Bariatric Surgery Information Lap Band, Gastric Bypass Surgery
Gastric Bypass Surgery and LAP BAND are common types of weight loss surgery for the treatment of obesity. Both types involve gastric banding, which reduces stomach size to limit hunger. This article is about gastric bypass surgery.
Gastric bypass surgery is a type of weight loss surgery used to treat patients who are more than 100 pounds overweight or who have a BMI in excess of 40. Both procedures use gastric banding, which reduces the size of the stomach. Gastric bypass surgery was introduced over 35 years ago. Approximately half of gastric bypass surgical procedures are performed through open surgery, which requires a long incision in the abdomen. The other half are performed using laparoscopic surgery, like LAP BAND.
Gastric bypass surgeons use a stapling device that cuts and separates a small area of the stomach (known as the "pouch") from the rest of the stomach. The pouch becomes the new stomach and the rest is closed off on permanently. Depending on the procedure, the pouch is then connected either to the middle of the small intestine (jejunum), "bypassing" the upper portion (duodenum), or further down at the distal ileum. This bypass allows the newly-created, smaller stomach to pass food further downstream and so that the digestive juices from the liver, gallbladder, and pancreas are included in the digestion process. In a final step, the bariatric surgeon may connect the jejunum to the duodenum so that its digestive juices can contribute as well.
By bypassing sections of the stomach and small intestine, gastric bypass surgery has the effect of reducing hunger and, unlike LAP Band surgery, lessening the absorption of nutrients and calories. This combination of effects contributes to the weight loss that occurs after surgery. The resulting weight loss subsequently leads to an improvement in the patients' overall health. Once the patients' cholesterol and blood glucose levels reach healthy levels, they might be allowed to discontinue taking certain medications, such as Plavix and Avandia. Not using these drugs has the positive "side effect" of eliminating most of the harmful side effects of Avandia and Plavix. For example, patients who stop taking Avandia can also stop worrying about becoming one of the strokes or heart attacks Avandia victims.
Two Gastric Bypass Procedures: Roux-en-Y and Biliopancreatic Diversion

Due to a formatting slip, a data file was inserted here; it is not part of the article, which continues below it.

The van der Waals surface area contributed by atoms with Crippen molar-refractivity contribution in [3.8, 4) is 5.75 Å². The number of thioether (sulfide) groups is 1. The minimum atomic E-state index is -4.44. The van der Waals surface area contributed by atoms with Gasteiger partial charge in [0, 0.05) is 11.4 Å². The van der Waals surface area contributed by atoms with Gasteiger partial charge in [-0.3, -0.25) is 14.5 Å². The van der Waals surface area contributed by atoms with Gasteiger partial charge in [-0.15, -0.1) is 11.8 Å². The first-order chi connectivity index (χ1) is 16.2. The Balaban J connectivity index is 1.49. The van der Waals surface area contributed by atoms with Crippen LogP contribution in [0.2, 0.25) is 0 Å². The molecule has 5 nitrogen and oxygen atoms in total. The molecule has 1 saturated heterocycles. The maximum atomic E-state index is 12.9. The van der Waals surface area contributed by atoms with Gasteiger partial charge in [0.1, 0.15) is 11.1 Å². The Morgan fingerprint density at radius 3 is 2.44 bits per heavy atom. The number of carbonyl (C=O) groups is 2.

There are two main versions of gastric bypass surgery: Roux-en-Y and Biliopancreatic Diversion. Rou-en-Y gastric bypass surgery comes in two forms: the original procedure, which is performed via a long incision in the abdomen, and laparoscopic, which uses a camera (laparoscope) so that smaller incisions can be made. In the Biliopancreatic Diversion procedure, the surgeon attaches the pouch to a section of intestine that is located further down the digestive tract, thereby severely restricting absorption of nutrients and calories. Biliopancreatic Diversion is a very complicated procedure that can lead to serious complications in some cases. As result, this procedure is rarely used in the U.S. In contrast, in Rou-en-Y gastric bypass surgery, the newly-formed pouch is connected to the middle of the small intestine (jejunum), which allows nutrients and calories to be absorbed.
Potential Complications of the Gastric Bypass Surgery Procedure
Gastric bypass is a major surgical procedure with a risk of serious complications or even death (The mortality rate is approximately 1%.) It causes significant changes in the digestive tract and is essentially irreversible.
Recovery from Gastric Bypass Surgery
After surgery, most patients remain in the hospital for one to three days, depending on outcome and the procedure performed. Several weeks of additional, at-home recovery are also necessary. Because gastric bypass surgery causes abdominal swelling, most patients feel very sore in the initial days following the procedure. Gastric bypass surgery also leaves a scar. The scars for LAP Band surgery are typically less noticeable than with gastric bypass.
Most surgeons who perform gastric bypass surgery, LAP BAND, or other types of weight loss surgery give their patients a dietary plan following surgery. Patients are also instructed to exercise consistently.
The cost of bariatric surgery is one of the largest factors potential patients need to consider before undergoing weight loss surgery. Even though there are some weight loss surgery insurance options available, a large majority of patients will have to pay some out-of-pocket costs.
The high Lap Band cost is one of the leading reasons patients do not undergo this potentially life-saving procedure. For some patients their insurance company will provide Lap Band insurance options to help alleviate some of the financial stress associated with bariatric surgery. Patients who will be undergoing gastric bypass also need to be aware of the substantial gastric bypass cost and if their provider offers some sort of gastric bypass insurance options.
Other Surgery Options
To find qualified bariatric surgeons, visit Consumer Guide to Bariatric Surgery, where we have surgeons listed in Atlanta, New York City, Dallas, Los Angeles, Northern New Jersey, San Francisco, Seattle, and other locations throughout the United States.
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